Saturday, March 28, 2009

SkollFest Wraps

The Skoll World Forum at Oxford University ended today, with its leaders and many of its delegates declaring that the failures of the global economy have given legitimacy, at last, to the new field of social entrepreneurship. The growing ranks of business innovators who also want to solve the world's social problems, they said, now seem the best hope for institutional innovation in the 21st century. "Our trusted institutions have turned out to be stunningly untrustworthy, " said Colin Mayer, the dean of the Said Business School, the site of the conference. "While governments around the world believe they are in control and that the old order will soon re-emerge, you can be sure they are not and it won't. Now, more than ever, there is a need and opportunity for institutional innovations."

Social entrepreneurship used to be seen as "an interesting but ephemeral fad," said Skoll Centre Director Pamela Hartigan—but not anymore. Those in mainstream business, academia, government, and the media "are now finding that [this movement] has been, indeed, a harbinger of future organizations, systems, and practices." Jeffrey Skoll, in concluding remarks, urged delegates to step up their leadership efforts in the coming year. He quoted the American economist Paul Romer as saying, "A crisis is a terrible thing to waste."

Among closing-session highlights:

* Lord David Puttnam, a movie producer [best-known for the Oscar-winning Chariots of Fire, Midnight Express, and The Killing Fields] and president of UNICEF UK, called on conferees to act urgently to overhaul education. Quoting the British author, H.G. Wells, that "the future is a race between education and catastrophe," Puttnam said it is time for every citizen to "get absolutely honest" about the serious challenges facing humanity and to demand "exactly the same degree of honesty from those who seek to lead us and make decisions on our behalf." He quoted from the 1925 novel, The Great Gatsby, to sum up the failures of today's wealth-society: "They smashed up things and ... then retreated back into their money and their vast carelessness and let other people clean up the mess that they made." Puttnam, however, was most passionate about the need for education innnovation, and showed the first seven minutes of a soon-to-be released documentary that he hopes will do for educational reform what Al Gore's film, Inconvenient Truth did for climate change activism. Here's a short portion of the script:

"What we have now is a [school] system shaped by historical forces but now almost totally bankrupt of ideas for education in the 21st century—and they're betraying most of our children. Public systems of education, paid for by taxation, were invented to meet the needs of the Industrial Economy emerging in the 18th and 19th centuries, when we needed a work force that could do certain sorts of things...The high schools of today were centrally designed in the 19th century...and in the old days, we'd say one-size-fits-all—we'd put 30 kids in a classroom and teach them the same material, which they'd all be expected get in the same way...But just five years from now, much less in 25 years time, we won't know what the world will be like. How adaptable are today's kids going to be? The very best we can do is to prepare young people for a rapidly changing social, technological, economic environment, in which they're going to have to be the most flexible, collaborative, creative generation that has ever been. Education is the most fundamental challenge facing human beings; it will be key to solving all the other problems we've got."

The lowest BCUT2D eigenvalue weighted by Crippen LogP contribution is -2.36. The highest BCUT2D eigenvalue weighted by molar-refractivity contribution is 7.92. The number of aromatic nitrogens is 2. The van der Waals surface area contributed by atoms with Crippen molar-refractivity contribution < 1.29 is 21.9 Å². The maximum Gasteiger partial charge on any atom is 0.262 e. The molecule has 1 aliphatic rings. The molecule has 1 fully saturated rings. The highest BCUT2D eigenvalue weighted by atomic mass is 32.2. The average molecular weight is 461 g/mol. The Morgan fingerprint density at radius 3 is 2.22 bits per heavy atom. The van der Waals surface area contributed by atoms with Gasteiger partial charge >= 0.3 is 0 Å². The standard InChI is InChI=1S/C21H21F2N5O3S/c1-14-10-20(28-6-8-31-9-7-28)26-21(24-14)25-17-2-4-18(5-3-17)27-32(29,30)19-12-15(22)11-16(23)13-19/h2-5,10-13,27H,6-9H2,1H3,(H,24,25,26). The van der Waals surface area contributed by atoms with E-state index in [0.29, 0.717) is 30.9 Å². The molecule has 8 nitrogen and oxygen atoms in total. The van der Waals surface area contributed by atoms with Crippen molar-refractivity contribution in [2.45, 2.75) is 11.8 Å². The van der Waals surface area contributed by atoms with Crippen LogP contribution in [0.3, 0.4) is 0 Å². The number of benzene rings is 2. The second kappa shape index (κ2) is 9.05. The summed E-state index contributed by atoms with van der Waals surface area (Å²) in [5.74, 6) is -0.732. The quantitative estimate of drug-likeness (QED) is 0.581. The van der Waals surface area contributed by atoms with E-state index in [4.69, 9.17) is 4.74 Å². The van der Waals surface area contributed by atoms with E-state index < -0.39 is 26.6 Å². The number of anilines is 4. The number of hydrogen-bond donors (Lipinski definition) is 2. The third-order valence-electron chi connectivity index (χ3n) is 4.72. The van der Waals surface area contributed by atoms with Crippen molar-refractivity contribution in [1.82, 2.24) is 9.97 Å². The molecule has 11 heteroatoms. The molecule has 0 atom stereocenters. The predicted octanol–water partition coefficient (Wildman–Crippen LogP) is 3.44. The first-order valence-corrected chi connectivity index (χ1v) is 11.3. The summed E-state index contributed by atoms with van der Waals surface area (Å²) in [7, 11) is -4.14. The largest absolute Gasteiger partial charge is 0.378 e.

* Soraya Salti, a new Skoll fellow and the senior vice president of MENA, INJAZ al-Arab, an education nonprofit based in Jordan, said the region has strayed far from "the Golden Age of Islam"—a time when "people of different religions and cultures were coming together to move humanity forward." Today, she said, schools across the Arab world have failed their students, fueling unprecedented rates of youth unemployment—30 percent in Saudi Arabia, 37 percent in Syria, 40 percent in Algeria, and 30 percent in Jordan. The irony? A lack of qualified human capital is cited by CEOs in the region as the No. 1 obstacle for growth. "Those who would control and politically mobilize the youth of the Arab world will be the ones who will win in the end," Salti said, paraphrasing a 2008 report by the Brookings Institution in Washington. "Is it going to be government or is it going to be the [radical] Islamists?"

Salti, in this video clip of her talk at the conference, described her recent work to assemble a team of 27 would-be social entrepreneurs from a girls' school in Jamallah to compete for a regional prize for entrepreneurship. It was an example of what her group, INJAZ, is doing to reach more than 100,000 Arab youth in six countries across the Middle East.

(Photo by Holger Gogoli, taken of a wall at the abandoned Alsen cement factory at Itzehoe in Schleswig-Hosltein, Germany)

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